Rare and damaging variants have been newly discovered in 18 genes of patients who were Mexican with extreme phenotypes of schizophrenia or late-onset Alzheimer dementia, according to a study published in Revista de Investigación Clínica [Journal of Clinical Investigation]. A possible link between cognitive impairment and psychosis was also discovered via a variation on the ATP binding cassette subfamily C member 1 gene. The researchers caution that all discoveries should be corroborated through research with larger sample sizes.

Schizophrenia and dementia are among the most common neuropsychiatric diseases. Compared with individuals without schizophrenia, people with schizophrenia have a 2-fold risk for dementia, but the etiology of these complex diseases has yet to be fully elucidated. Although genome-wide association studies (GWAS) have explained approximately 12% of the phenotypic variation, there is an apparent missing heritability, which could potentially be found by using next-generation sequencing to investigate rare, highly damaging and novel variants not routinely included in GWAS analyses. The current study was designed to do this in 184 genes in 19 patients (n=7 for late-onset dementia of Alzheimer type, and n=12 for schizophrenia) being treated at the Group of Medical and Family Studies Carracci and the Geriatric Clinic at the Psychiatric Hospital “Fray Bernardino Alvarez” in Mexico City, Mexico, between 2011 and 2013.

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Analyses detected 1274 variants in the 184 genes. In 3 of the 7 patients with dementia (42.9%), 5 damaging variants were detected in 5 genes (neurexin 1; 5-hydroxytryptamine receptor 1A; potassium voltage-gated channel subfamily H member 2; carbonyl reductase 1; and ATP binding cassette subfamily C member 1); novel or loss-of-function (LoF) variants were not observed. One patient with dementia carried 3 of the 7 damaging variations on neurexin 1; potassium voltage-gated channel subfamily H member 2; and ATP binding cassette subfamily C member 1; and this patient scored lowest in the mini-mental state examination, demonstrating that the patient’s condition affected almost all of his cognitive areas. Among the patients with schizophrenia, 13 variants were detected on 13 genes:

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  • ankyrin 2;
  • cytochrome P450 family 3 subfamily A member 4;
  • reelin;
  • 5-hydroxytryptamine receptor 7;
  • DISC1 scaffold protein;
  • thymidylate synthetase;
  • cytochrome P450 family 2 subfamily B member 6;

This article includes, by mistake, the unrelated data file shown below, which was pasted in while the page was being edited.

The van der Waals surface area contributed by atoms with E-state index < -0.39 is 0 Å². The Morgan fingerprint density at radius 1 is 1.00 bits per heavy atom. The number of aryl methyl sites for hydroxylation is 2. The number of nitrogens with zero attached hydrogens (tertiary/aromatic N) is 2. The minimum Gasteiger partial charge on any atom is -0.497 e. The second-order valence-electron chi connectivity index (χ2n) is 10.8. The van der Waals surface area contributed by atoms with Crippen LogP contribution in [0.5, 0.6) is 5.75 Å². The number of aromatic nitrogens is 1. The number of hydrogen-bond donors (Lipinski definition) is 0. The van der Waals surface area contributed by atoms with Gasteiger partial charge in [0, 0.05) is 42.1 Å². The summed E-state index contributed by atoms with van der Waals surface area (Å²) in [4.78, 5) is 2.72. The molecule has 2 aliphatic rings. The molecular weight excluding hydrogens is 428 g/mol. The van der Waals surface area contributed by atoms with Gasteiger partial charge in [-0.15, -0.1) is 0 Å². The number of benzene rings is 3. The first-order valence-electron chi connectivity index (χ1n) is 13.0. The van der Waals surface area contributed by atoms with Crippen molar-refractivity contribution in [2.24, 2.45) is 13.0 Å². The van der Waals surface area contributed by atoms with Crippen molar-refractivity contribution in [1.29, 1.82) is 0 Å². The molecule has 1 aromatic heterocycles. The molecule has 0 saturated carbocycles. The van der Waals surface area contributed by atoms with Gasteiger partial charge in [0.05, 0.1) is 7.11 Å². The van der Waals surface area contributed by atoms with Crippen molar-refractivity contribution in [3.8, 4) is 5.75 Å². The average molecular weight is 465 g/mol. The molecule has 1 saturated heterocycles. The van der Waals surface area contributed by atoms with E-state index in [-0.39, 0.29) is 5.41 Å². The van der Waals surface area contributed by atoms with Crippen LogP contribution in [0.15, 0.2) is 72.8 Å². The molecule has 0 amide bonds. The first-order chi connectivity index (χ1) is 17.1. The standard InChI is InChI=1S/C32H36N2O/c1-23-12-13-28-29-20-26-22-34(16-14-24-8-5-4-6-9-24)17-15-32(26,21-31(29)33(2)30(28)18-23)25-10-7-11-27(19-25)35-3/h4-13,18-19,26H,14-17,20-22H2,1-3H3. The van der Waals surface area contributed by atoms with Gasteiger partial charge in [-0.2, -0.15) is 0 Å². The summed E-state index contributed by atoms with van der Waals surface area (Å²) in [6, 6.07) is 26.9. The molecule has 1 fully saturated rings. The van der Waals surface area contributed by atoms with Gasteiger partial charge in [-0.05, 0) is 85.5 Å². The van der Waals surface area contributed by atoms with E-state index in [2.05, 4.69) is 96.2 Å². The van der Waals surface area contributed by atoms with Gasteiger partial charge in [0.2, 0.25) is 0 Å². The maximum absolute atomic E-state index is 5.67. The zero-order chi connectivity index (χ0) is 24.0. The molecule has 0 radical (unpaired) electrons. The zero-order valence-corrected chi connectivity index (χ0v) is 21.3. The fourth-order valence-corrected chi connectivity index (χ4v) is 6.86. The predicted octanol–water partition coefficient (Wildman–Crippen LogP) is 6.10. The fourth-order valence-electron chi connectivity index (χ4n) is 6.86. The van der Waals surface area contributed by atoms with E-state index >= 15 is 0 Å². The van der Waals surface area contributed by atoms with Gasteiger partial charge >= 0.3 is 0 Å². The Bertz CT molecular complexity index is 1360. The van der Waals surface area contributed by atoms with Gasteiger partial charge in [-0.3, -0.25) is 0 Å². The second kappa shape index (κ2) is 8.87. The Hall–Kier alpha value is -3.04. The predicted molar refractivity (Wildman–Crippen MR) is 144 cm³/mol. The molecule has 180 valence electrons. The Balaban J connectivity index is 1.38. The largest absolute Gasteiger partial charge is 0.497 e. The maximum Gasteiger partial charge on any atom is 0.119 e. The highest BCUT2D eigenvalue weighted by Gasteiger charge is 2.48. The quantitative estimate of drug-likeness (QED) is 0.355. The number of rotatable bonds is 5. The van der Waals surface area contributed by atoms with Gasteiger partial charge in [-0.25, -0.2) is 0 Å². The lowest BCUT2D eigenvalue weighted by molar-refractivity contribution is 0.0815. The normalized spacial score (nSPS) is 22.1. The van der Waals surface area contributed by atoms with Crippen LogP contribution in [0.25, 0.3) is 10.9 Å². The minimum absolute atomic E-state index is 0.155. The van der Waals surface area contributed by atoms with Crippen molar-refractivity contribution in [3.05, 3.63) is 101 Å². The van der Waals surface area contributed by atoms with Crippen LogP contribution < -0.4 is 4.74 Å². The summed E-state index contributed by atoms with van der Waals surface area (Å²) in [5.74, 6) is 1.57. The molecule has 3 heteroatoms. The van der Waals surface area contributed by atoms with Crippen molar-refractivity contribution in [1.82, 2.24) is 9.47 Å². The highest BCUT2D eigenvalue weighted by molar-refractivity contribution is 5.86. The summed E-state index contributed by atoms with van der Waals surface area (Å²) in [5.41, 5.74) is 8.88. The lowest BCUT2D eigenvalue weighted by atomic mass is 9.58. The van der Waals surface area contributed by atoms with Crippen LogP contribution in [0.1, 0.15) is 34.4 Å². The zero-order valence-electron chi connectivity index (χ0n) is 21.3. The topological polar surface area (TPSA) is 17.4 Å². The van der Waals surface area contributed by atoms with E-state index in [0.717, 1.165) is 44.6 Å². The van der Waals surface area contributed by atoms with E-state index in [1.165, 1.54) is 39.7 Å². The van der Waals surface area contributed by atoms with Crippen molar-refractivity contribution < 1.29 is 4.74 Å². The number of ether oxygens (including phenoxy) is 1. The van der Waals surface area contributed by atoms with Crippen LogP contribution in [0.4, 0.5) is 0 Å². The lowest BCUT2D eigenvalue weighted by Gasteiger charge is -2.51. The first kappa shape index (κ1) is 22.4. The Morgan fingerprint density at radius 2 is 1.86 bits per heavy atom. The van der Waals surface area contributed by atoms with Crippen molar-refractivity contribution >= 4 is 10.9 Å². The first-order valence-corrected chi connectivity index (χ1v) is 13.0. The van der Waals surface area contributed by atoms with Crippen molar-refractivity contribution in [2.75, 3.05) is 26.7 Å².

• methylenetetrahydrofolate reductase;
  • neuregulin 1;
  • solute carrier family 6 member 5;
  • brain derived neurotrophic factor;
  • glutamate ionotropic receptor NMDA type subunit 2B; and
  • ATP binding cassette subfamily C member 1.

Of these genes, 4 were LoF variants on ankyrin 2; cytochrome P450 family 3 subfamily A member 4; reelin; and 5-hydroxytryptamine receptor 7. Six novel variants were identified, representing almost half of all the gene variants detected in these patients. Ten of the 12 patients with schizophrenia (83.33%) were carriers of a damaging variant. The patient carrying the LoF in cytochrome P450 family 3 subfamily A member 4 gene had treatment-resistant schizophrenia, and the patient carrying the variants on the DISC1 scaffold protein gene had the lowest cognitive function scores on the mini-mental state examination.

Study investigators concluded that they found rare and novel damaging variants on 18 genes in this population of patients, including variants that may be linked to cognitive decline and treatment-resistant schizophrenia. In addition, they pointed to a variation on the ATP binding cassette subfamily C member 1 gene that could be a link between psychosis and cognitive impairment. However, they also stressed that this study should be viewed as an exploratory analysis, and the findings should be corroborated in research studies with larger sample sizes.


Martínez-Magaña JJ, Genís-Mendoza AD, González-Covarrubias V, et al. Exploratory analysis of rare and novel variants in Mexican patients diagnosed with schizophrenia and dementiaRev Invest Clin. 2019;71(4):246-254.

This article originally appeared on Psychiatry Advisor